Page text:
Hi, all. I'm desperately in need of good people to beta test Whendiji, a game to master people and events.

Its taken a while to build, but it's now a platform you can customize: Don't think my people are relevant? Should let you add a game of your own.

Hopefully, we can also talk a little here about the pedagogy of this class of game!

Thanks much,

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Hi Ed, I just tried your game. I like the slide and drop function. I am wondering what type of context you are using this tool in?
Hey, Russell, Thanks!
I may ask you to elaborate your question a bit; here goes a try:

Students' (and teachers') exposure to world history seems to vary quite widely: Some 8th graders know deep and wide; many college graduates have (or at least retain) almost none.

What I am looking to do, then, is develop some kind of basic historical literacy. We have that, of course, but in the US it tends to run "something from ancient Greece, US Revolution, Civil War, some concepts from the 1880s-prohibition, FDR-New Deal, Hitler&concentration camps-very bad, civil rights and walking on the moon. Maybe a couple multi-cultural lessons come in, and individuals retain something of a particular African or Asian culture, but not a lot and certainly little of what was once considered the story of our advancement in ideas, freedoms, arts.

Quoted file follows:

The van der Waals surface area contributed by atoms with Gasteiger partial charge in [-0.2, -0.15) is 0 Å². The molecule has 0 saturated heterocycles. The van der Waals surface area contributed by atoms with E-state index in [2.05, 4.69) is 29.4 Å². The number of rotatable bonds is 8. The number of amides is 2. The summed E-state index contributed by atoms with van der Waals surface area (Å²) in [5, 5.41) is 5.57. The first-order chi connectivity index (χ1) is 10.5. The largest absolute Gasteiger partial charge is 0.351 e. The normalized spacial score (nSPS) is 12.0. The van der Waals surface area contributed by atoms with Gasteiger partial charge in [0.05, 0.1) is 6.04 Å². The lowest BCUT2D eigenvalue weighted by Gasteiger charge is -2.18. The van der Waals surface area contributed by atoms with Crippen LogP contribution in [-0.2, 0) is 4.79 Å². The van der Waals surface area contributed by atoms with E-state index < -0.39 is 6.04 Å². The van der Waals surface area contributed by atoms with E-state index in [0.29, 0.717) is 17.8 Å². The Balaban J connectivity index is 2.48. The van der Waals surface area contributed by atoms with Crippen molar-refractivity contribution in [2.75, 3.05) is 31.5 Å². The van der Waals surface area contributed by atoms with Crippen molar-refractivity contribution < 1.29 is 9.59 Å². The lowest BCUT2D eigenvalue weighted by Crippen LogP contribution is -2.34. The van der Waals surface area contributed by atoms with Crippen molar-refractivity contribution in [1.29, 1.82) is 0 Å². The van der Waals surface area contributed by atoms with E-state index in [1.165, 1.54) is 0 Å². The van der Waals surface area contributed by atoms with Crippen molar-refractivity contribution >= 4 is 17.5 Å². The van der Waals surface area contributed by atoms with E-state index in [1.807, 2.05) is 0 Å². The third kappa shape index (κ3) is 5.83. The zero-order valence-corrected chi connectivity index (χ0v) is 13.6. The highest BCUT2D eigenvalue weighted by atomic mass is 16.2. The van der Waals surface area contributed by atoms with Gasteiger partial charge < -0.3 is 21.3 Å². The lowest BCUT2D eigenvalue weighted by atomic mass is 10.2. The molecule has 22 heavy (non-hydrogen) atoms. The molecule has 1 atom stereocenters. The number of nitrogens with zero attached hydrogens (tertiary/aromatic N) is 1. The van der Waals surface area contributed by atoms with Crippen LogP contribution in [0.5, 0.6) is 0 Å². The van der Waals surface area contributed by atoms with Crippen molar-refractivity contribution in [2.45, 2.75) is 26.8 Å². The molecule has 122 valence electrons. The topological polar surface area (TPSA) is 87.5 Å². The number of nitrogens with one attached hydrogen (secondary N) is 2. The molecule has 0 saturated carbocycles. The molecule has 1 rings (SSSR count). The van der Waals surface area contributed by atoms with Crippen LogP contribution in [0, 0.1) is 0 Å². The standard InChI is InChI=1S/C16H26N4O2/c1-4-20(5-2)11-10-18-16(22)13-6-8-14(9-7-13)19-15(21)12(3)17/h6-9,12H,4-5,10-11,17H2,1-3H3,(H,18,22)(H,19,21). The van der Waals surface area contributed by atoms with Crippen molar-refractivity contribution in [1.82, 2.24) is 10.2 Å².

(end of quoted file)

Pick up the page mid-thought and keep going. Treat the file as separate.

If you go to England, they have a much richer and far deeper and older sense of history. We should be a bit jealous. America's view should be different of course, but much richer than it typically is.

For example--this may be a controversial way of putting it, but what if every teacher of every child 9 and up could complete the first five levels of the game (after improvements)? What if we knew that every adult in a teaching position was familiar not only with their own specialty, but had in mind a sense of the vast sweep of History?

Studies today show that not even Ivy League grads have such historic literacy. In my own case, I finished 20+ years of schooling, and couldn't have put Julius Caesar, Nebuchadnezzar, and Richard the Lion-Hearted in chronological order. That's a pretty big gap in a basic education!! What might be the result if we put that (simple) question to adults in our schools?

Maybe I'm wandering far from your intended question. Here's another way of looking at it.

There are some 200+ people, events, battles, etc., representing 5000 years of history. What if every student at least had that small framework to go with their diploma?

Am I even close to answering?



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